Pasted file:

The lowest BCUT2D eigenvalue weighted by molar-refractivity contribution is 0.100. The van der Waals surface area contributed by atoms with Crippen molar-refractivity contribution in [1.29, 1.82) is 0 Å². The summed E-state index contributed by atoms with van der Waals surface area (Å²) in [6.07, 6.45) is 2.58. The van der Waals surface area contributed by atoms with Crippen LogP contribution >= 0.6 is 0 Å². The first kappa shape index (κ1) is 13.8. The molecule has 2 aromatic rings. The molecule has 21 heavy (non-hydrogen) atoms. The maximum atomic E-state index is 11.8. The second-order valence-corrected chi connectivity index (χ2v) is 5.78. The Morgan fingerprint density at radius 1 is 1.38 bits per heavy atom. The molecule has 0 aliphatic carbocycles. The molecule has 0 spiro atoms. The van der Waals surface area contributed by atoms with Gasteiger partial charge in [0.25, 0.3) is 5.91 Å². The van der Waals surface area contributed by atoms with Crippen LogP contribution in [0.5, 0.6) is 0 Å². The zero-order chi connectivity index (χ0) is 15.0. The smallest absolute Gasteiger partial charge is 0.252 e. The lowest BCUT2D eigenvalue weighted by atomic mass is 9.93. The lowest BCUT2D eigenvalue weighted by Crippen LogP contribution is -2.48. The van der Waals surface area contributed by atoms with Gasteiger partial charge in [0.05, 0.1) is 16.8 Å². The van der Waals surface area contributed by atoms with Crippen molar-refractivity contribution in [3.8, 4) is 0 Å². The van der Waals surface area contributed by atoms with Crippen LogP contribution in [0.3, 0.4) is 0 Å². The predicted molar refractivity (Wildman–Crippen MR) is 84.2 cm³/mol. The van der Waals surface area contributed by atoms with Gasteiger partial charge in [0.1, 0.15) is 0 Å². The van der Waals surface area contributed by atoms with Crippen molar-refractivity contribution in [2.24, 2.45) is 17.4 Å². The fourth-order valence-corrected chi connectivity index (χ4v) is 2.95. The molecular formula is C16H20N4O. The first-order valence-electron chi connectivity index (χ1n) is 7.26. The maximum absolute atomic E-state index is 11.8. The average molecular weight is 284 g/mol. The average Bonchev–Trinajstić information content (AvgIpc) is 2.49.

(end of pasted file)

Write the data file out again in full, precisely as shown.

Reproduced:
The lowest BCUT2D eigenvalue weighted by molar-refractivity contribution is 0.100. The van der Waals surface area contributed by atoms with Crippen molar-refractivity contribution in [1.29, 1.82) is 0 Å². The summed E-state index contributed by atoms with van der Waals surface area (Å²) in [6.07, 6.45) is 2.58. The van der Waals surface area contributed by atoms with Crippen LogP contribution >= 0.6 is 0 Å². The first kappa shape index (κ1) is 13.8. The molecule has 2 aromatic rings. The molecule has 21 heavy (non-hydrogen) atoms. The maximum atomic E-state index is 11.8. The second-order valence-corrected chi connectivity index (χ2v) is 5.78. The Morgan fingerprint density at radius 1 is 1.38 bits per heavy atom. The molecule has 0 aliphatic carbocycles. The molecule has 0 spiro atoms. The van der Waals surface area contributed by atoms with Gasteiger partial charge in [0.25, 0.3) is 5.91 Å². The van der Waals surface area contributed by atoms with Crippen LogP contribution in [0.5, 0.6) is 0 Å². The zero-order chi connectivity index (χ0) is 15.0. The smallest absolute Gasteiger partial charge is 0.252 e. The lowest BCUT2D eigenvalue weighted by atomic mass is 9.93. The lowest BCUT2D eigenvalue weighted by Crippen LogP contribution is -2.48. The van der Waals surface area contributed by atoms with Gasteiger partial charge in [0.05, 0.1) is 16.8 Å². The van der Waals surface area contributed by atoms with Crippen molar-refractivity contribution in [3.8, 4) is 0 Å². The van der Waals surface area contributed by atoms with Crippen LogP contribution in [0.3, 0.4) is 0 Å². The predicted molar refractivity (Wildman–Crippen MR) is 84.2 cm³/mol. The van der Waals surface area contributed by atoms with Gasteiger partial charge in [0.1, 0.15) is 0 Å². The van der Waals surface area contributed by atoms with Crippen molar-refractivity contribution in [2.24, 2.45) is 17.4 Å². The fourth-order valence-corrected chi connectivity index (χ4v) is 2.95. The molecular formula is C16H20N4O. The first-order valence-electron chi connectivity index (χ1n) is 7.26. The maximum absolute atomic E-state index is 11.8. The average molecular weight is 284 g/mol. The average Bonchev–Trinajstić information content (AvgIpc) is 2.49.